At the Monetary Policy Committee meeting held today, the Bank kept the bank rate unchanged at 11 percent. The last change in the bank rate was a 50 basis points reduction in August 2009.
Inflation rose for the second consecutive month in September 2009, remaining above the upper end of the Bank's medium-term objective range of 3 - 6 percent. Despite the short term increase, inflation is expected to stabilise around the objective range in the medium term.
The inflation outlook reflects a combination of global and domestic economic developments.
Domestic output expanded in the second quarter of 2009 due to the recovery in global demand, following a contraction in the preceding two quarters.
However, domestic demand conditions in the economy indicate minimal upward pressures on inflation, partly reflecting projected below-trend output, which occurs against the background of weak global economic performance.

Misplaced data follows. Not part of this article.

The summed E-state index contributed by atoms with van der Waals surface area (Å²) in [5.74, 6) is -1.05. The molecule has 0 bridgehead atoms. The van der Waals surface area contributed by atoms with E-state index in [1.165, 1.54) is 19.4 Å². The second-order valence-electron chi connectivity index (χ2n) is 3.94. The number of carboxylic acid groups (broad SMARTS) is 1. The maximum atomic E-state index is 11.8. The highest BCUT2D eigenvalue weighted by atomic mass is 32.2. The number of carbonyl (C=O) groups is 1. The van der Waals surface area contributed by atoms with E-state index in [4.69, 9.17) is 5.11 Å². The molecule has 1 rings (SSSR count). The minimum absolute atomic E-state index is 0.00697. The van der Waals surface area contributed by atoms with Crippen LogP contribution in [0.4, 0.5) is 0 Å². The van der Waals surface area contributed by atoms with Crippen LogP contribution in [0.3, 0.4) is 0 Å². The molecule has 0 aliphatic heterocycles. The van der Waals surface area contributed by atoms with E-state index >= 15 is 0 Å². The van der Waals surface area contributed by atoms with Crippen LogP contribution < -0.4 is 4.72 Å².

Moreover, the projected moderation in demand pressures is associated with the slowing rate of monetary expansion, as indicated by lower rates of increase in bank credit and government spending. On the external front, the world economy is recovering in the context of excess industrial capacity, low wage pressures and deflation in some of the major economies, thus resulting in benign
It is, therefore, anticipated that inflation will, in the medium-term, stabilise around the objective range, this way reflecting low domestic demand and external inflationary pressures, the impact of last year's increase in the alcohol levy dropping out of the inflation calculation, minimal exchange rate pressures and the forecast decrease in South Africa's inflation.
The main upside risks to this outlook comprise a possible large increase in administered prices and government levies, as well as possible increase in international oil prices.
An overall assessment suggests that this policy stance balances the favourable outlook and risks against the possible adverse impact on expectations of the short-term spike in inflation. The policy decision is premised on the view that the inflation outlook remains favourable in the medium term, which is the relevant time frame for monetary policy.
The Bank is committed to responding appropriately to all economic and financial developments to achieve medium-term price stability, which contributes to long run sustainable economic growth.